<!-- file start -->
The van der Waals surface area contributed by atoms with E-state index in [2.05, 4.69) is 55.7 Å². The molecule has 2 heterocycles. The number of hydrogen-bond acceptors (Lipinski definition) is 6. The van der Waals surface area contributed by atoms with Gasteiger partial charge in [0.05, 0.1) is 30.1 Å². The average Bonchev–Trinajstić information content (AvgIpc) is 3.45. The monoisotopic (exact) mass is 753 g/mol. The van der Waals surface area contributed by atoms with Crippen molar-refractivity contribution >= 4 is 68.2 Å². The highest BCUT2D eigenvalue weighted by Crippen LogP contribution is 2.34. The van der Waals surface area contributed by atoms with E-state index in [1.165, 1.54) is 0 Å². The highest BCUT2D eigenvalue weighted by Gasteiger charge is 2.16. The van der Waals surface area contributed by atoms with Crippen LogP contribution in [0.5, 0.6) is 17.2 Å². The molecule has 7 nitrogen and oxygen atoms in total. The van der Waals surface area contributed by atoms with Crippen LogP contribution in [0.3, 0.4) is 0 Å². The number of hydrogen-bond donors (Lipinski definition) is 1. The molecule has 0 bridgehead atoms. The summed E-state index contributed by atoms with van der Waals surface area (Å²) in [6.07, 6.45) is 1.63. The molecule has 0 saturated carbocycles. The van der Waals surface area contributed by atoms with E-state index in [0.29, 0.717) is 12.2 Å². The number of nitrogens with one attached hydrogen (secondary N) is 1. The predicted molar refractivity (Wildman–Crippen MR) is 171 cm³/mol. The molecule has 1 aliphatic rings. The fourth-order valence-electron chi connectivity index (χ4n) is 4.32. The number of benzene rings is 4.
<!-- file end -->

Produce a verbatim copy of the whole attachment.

The van der Waals surface area contributed by atoms with E-state index in [2.05, 4.69) is 55.7 Å². The molecule has 2 heterocycles. The number of hydrogen-bond acceptors (Lipinski definition) is 6. The van der Waals surface area contributed by atoms with Gasteiger partial charge in [0.05, 0.1) is 30.1 Å². The average Bonchev–Trinajstić information content (AvgIpc) is 3.45. The monoisotopic (exact) mass is 753 g/mol. The van der Waals surface area contributed by atoms with Crippen molar-refractivity contribution >= 4 is 68.2 Å². The highest BCUT2D eigenvalue weighted by Crippen LogP contribution is 2.34. The van der Waals surface area contributed by atoms with E-state index in [1.165, 1.54) is 0 Å². The highest BCUT2D eigenvalue weighted by Gasteiger charge is 2.16. The van der Waals surface area contributed by atoms with Crippen LogP contribution in [0.5, 0.6) is 17.2 Å². The molecule has 7 nitrogen and oxygen atoms in total. The van der Waals surface area contributed by atoms with Crippen LogP contribution in [0.3, 0.4) is 0 Å². The number of hydrogen-bond donors (Lipinski definition) is 1. The molecule has 0 bridgehead atoms. The summed E-state index contributed by atoms with van der Waals surface area (Å²) in [6.07, 6.45) is 1.63. The molecule has 0 saturated carbocycles. The van der Waals surface area contributed by atoms with E-state index in [0.29, 0.717) is 12.2 Å². The number of nitrogens with one attached hydrogen (secondary N) is 1. The predicted molar refractivity (Wildman–Crippen MR) is 171 cm³/mol. The molecule has 1 aliphatic rings. The fourth-order valence-electron chi connectivity index (χ4n) is 4.32. The number of benzene rings is 4.